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EURAD School for Radioactive Waste Management (GAS & HITEC WPs) - Multiphysical couplings in geomechanics: a focus on thermal effect and gas transfer impact on the behaviour of geomaterials

January 22 - 24, 2020   Liège (BELGIUM)

The EURAD School is organized within the framework of EURAD, the European Joint Programme on Radioactive Waste Management (grant agreement No 847593). Its objectives are to develop and consolidate relevant knowledge for the safe start of operation of the first geological disposal facilities for spent fuel, HLW, and other long-lived radioactive waste, and to support optimization linked with the step-wise implementation of disposal.

This training course relates to two work packages (WPs) of EURAD, namely WP GAS and WP HITEC.

The main objectives of the GAS WP are to improve the mechanistic understanding of gas transport processes in natural and engineered clay materials, their couplings with the mechanical behaviour and their impact on the properties of these materials; to evaluate the gas transport regimes that can be active at the scale of a geological disposal system and their potential impact on barrier integrity and repository performance.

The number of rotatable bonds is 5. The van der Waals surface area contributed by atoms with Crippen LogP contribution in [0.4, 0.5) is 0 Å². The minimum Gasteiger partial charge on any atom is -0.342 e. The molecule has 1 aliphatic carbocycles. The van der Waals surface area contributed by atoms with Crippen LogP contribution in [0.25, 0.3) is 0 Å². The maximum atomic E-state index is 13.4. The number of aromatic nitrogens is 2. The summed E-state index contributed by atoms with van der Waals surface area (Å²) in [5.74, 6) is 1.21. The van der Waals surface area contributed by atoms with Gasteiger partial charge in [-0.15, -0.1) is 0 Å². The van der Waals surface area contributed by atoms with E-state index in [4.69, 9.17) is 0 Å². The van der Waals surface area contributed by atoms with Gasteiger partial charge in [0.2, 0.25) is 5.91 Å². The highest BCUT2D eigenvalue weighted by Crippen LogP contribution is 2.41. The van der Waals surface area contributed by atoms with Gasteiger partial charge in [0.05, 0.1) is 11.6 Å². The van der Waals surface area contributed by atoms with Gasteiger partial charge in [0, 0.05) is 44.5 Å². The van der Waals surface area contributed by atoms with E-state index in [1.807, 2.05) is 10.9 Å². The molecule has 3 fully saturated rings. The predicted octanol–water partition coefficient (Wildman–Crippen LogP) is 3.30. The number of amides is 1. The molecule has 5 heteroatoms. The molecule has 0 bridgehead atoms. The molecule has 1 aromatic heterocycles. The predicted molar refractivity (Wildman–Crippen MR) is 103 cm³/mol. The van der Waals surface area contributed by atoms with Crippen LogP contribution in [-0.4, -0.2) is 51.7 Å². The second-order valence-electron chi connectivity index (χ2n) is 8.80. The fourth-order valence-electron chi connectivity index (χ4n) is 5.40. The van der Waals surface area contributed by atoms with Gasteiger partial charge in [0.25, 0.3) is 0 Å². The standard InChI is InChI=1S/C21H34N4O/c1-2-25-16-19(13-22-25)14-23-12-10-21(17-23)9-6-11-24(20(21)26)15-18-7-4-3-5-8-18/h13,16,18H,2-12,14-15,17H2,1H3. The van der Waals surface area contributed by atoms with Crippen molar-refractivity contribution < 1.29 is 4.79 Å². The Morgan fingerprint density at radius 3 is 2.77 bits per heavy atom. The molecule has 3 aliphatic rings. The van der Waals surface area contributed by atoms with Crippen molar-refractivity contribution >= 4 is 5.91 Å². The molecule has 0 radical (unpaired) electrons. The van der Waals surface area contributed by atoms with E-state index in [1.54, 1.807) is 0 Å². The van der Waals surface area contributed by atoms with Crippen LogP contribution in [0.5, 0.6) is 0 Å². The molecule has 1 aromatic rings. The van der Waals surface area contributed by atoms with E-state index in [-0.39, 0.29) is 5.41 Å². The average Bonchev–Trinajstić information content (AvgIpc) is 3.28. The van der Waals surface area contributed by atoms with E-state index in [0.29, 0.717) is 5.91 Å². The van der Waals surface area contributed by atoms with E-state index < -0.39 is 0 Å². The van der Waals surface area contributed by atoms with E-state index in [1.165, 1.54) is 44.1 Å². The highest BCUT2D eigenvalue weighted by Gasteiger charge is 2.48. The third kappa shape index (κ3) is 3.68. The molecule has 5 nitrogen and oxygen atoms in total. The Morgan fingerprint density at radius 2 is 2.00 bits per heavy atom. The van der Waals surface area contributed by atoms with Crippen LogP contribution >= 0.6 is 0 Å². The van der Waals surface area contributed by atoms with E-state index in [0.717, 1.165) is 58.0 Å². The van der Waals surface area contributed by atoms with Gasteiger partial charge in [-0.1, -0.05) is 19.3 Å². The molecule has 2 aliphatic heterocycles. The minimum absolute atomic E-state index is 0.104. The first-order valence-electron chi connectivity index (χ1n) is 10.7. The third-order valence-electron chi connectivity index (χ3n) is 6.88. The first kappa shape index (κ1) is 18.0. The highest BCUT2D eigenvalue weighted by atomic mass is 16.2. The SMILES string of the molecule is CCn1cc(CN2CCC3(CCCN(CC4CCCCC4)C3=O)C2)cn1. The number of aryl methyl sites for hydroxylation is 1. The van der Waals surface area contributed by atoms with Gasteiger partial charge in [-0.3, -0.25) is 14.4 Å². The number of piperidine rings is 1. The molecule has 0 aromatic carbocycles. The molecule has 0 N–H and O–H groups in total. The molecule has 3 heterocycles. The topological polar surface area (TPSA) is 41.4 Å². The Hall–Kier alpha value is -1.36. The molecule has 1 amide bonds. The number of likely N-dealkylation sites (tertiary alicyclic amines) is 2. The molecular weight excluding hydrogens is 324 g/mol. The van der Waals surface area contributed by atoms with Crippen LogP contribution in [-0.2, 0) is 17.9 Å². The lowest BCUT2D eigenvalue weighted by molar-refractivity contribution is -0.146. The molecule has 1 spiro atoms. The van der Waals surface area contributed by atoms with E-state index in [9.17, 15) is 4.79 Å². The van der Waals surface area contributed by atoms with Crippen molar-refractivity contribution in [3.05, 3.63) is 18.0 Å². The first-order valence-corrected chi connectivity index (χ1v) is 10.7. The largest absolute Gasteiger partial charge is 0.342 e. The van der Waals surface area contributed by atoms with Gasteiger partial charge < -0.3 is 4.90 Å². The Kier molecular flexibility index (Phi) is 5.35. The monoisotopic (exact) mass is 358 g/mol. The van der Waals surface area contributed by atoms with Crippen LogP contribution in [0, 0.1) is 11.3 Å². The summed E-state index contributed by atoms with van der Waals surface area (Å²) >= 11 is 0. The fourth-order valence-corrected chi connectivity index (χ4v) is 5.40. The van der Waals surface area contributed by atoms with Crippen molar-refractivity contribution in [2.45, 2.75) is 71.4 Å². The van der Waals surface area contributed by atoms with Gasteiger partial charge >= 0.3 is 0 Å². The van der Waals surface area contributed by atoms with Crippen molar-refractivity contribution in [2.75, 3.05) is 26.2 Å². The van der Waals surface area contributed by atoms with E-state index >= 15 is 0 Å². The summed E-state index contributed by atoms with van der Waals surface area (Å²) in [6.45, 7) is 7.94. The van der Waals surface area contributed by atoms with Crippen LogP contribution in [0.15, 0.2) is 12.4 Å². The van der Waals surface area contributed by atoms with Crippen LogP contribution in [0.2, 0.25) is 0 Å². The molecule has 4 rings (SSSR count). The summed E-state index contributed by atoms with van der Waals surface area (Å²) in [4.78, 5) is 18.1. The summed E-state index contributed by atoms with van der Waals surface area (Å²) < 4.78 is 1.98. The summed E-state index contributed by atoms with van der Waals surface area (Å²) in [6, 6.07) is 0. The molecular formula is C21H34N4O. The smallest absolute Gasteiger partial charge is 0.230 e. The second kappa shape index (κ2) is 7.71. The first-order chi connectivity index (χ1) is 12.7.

The main objectives of the HITEC WP are to evaluate whether an increase of temperature is feasible/safe by applying existing and newly produced knowledge about behaviour of clay materials at elevated temperatures; to deploy knowledge on mechanics of clay in order to better evaluate and model possible damage during the temperature transient and assess the consequence for the host rock; to deploy knowledge on mostly mechanical, but also chemical and transport changes of bentonite (buffer).

In both GAS and HITEC, geomechanics plays a significant role in the understanding of the relevant thermo-hydro-mechanical couplings taking place around the disposal. The objective of the course is therefore to provide the state-of-the-art knowledge on basic concepts related to the thermo-hydro-mechanical (multi-physical) couplings, the physical impacts of thermal loading, and the mechanistic understanding of gas migration.